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Quite a few train stations have "Shin" in their name, then the name of the city. For example, Shin-Osaka, Shin-Sapporo, Shin-Kobe.

What does it mean, and does it indicate the station is for shinkansen (which in Japanese means "New trunk line"), Japanese bullet trains?

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    Note: The kanji for "shin" is 新, which means "new". You should be able to deduce the rest from this. – Nayuki Aug 20 '16 at 21:57
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What usually happens is that originally, there is a station named X (which may or may not be named after the city where it is located). At some point it is decided that the area needs a new station, and that the new station shall just be named "Shin-X", which should be understood as meaning "the new X".

Sometimes the reason why a new station is necessary is that a new Shinkansen line to the area is planned and it is determined that the existing station is not suitable to accomodate it. This is what happened in Shin-Osaka for example: the area around Osaka station did not have enough room for the necessary developments.

There can be many other reasons why a new station is needed, however. In the case of Shin-Sapporo, it was to serve a new urban development (which incidentally was also named Shin-Sapporo). An interesting one is Shin-Rifu (in Rifu town, near Sendai) which was established when the Tohoku Shinkansen started operating, not because the Shinkansen actually goes to this station, but to accomodate employees and visitors of the neighbouring Shinkansen rail yard. The Japanese wikipedia page of a station usually has a "History" section where some background information about its establishment is given.

And sometimes Shin is just part of the "actual" name of the station, as with Shintoku station (in Shintoku city, Hokkaido).

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    Side notes: not all Japanese words or parts of words pronounced "shin" mean "new", (e.g. "four" is another possibility) but in the case of "Shinkansen" it does also mean "new", as in (roughly) "new type line". – Todd Wilcox Aug 21 '16 at 3:08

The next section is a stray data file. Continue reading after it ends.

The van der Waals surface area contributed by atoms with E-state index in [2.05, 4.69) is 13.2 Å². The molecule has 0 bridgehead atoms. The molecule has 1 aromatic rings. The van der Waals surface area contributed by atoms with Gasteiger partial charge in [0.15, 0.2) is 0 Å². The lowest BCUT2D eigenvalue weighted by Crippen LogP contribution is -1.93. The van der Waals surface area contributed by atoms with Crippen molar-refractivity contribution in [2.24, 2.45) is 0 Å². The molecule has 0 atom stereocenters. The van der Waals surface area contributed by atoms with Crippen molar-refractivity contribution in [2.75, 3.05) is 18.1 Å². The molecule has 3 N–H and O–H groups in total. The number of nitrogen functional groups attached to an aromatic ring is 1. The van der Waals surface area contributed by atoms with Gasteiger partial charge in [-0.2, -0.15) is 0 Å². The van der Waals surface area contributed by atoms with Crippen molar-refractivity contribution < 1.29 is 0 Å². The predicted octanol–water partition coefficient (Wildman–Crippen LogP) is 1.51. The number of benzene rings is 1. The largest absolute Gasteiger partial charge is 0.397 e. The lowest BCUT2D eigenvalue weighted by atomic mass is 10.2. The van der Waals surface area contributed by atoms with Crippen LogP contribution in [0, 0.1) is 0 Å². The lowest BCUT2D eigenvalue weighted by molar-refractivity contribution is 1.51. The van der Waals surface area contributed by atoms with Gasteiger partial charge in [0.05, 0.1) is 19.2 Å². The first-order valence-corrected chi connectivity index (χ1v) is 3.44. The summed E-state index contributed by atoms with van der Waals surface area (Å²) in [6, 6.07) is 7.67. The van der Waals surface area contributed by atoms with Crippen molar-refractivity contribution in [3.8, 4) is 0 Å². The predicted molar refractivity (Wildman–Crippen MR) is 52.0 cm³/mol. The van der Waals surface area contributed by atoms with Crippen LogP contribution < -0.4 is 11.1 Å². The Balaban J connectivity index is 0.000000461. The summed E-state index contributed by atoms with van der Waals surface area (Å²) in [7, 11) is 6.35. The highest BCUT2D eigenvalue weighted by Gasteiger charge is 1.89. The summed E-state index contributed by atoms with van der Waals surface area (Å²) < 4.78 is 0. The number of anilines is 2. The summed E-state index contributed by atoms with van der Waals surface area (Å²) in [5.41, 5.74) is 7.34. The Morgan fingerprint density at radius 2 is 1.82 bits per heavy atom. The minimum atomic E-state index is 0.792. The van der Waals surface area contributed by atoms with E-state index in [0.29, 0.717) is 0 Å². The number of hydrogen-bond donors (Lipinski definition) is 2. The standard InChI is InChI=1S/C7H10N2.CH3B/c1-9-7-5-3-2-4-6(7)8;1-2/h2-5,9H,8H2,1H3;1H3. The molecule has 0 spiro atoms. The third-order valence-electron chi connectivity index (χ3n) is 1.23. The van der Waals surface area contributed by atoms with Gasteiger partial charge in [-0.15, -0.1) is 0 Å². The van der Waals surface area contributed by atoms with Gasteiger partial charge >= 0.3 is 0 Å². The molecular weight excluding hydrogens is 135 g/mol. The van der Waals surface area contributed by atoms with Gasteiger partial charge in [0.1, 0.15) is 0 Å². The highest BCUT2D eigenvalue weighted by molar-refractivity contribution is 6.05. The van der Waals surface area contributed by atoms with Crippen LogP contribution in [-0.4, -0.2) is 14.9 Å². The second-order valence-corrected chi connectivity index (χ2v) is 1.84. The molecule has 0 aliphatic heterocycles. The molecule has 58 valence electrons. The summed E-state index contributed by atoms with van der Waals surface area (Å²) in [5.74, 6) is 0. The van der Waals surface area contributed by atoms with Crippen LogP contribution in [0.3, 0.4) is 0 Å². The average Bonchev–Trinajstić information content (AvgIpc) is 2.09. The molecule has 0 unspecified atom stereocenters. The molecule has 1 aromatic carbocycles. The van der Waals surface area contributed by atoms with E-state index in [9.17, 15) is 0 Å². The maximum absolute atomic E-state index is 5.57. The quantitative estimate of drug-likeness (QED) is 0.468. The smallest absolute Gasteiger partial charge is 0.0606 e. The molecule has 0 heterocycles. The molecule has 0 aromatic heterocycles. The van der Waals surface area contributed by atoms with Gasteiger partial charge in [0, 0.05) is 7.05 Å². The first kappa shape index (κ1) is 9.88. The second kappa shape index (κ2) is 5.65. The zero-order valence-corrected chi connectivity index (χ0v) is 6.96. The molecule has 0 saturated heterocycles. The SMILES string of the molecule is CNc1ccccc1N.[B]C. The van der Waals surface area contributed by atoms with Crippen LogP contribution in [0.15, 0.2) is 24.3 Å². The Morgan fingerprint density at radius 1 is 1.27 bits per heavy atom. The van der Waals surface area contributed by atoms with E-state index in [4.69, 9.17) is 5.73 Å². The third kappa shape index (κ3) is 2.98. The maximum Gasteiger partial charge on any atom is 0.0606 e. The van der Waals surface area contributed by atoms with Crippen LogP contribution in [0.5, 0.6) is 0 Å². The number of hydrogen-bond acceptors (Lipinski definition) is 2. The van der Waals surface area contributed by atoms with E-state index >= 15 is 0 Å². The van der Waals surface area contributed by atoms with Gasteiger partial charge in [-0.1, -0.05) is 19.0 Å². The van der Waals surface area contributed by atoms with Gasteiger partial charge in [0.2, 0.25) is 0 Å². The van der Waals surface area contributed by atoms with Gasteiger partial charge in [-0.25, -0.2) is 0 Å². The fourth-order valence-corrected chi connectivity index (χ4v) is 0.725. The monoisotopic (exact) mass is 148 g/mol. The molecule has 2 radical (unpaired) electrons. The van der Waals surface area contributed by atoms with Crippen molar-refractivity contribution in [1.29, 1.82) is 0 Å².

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    @ToddWilcox "Four" is not a possibility. Something like "deep" would be. – Casey Aug 21 '16 at 3:48
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    In fact there are only thirteen stations whose name starts with "Shin" but not with the 新 character (versus 201 which start with 新 pronounced "shin"). Incidentally, none of them start with 深, the most common one is 神 (six) followed by 心 and 森 (two each), and 鍼, 宍, and 信 (one each). – fkraiem Aug 21 '16 at 18:55
  • @ToddWilcox Specifically shinkansen means 'new trunk line', reflecting its status as a backbone passenger transport network. – Williham Totland Aug 22 '16 at 8:14
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If you read the Wikipedia articles on the stations and the Shinkansen, you will learn that "shin" means new. Stations with "shin" in their names may be Shinkansen stations, as with Shin-Osaka, or not, as with Shin-Sapporo.

  • And conversely, some "new" Shinkansen stations are not prefixed with Shin, such as Kagoshima-Chuo, Shiroishi-Zao, or more recently Okutsugaru-Imabetsu. – fkraiem Aug 20 '16 at 11:54
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    It's entirely unrelated. Shin-Osaka is basically a newer part of the town, and they happen to have a station there. – Simon Richter Aug 20 '16 at 12:09
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    @SimonRichter Shin-Osaka is not new because it was in the new part of town that happens to have a station. "Osaka's" main station ( in the Umeda area ) was the main intercity station before 1964. Shin-Osaka was named so because it was the new Main Intercity station for Long Distance travel. It was likely easier than trying to integrate high-speed tracks into the existing Umeda-area station. Also remember that Shinkansen is standard gauge, while many tracks are narrow, which meant most stations and tracks couldn't integrate into existing systems. – Armstrongest Aug 23 '16 at 17:39
  • @fkraiem In fact Kagoshima Chuo (central) used to be Nishi (west) Kagoshima. "Kagoshima Station" was a smaller station in the old centre of town. Nishi Kagoshima was the de facto main station for ages but the arrival of the shinkansen and the Chuo rename cemented that. – Neil Bartlett Sep 11 '16 at 10:44

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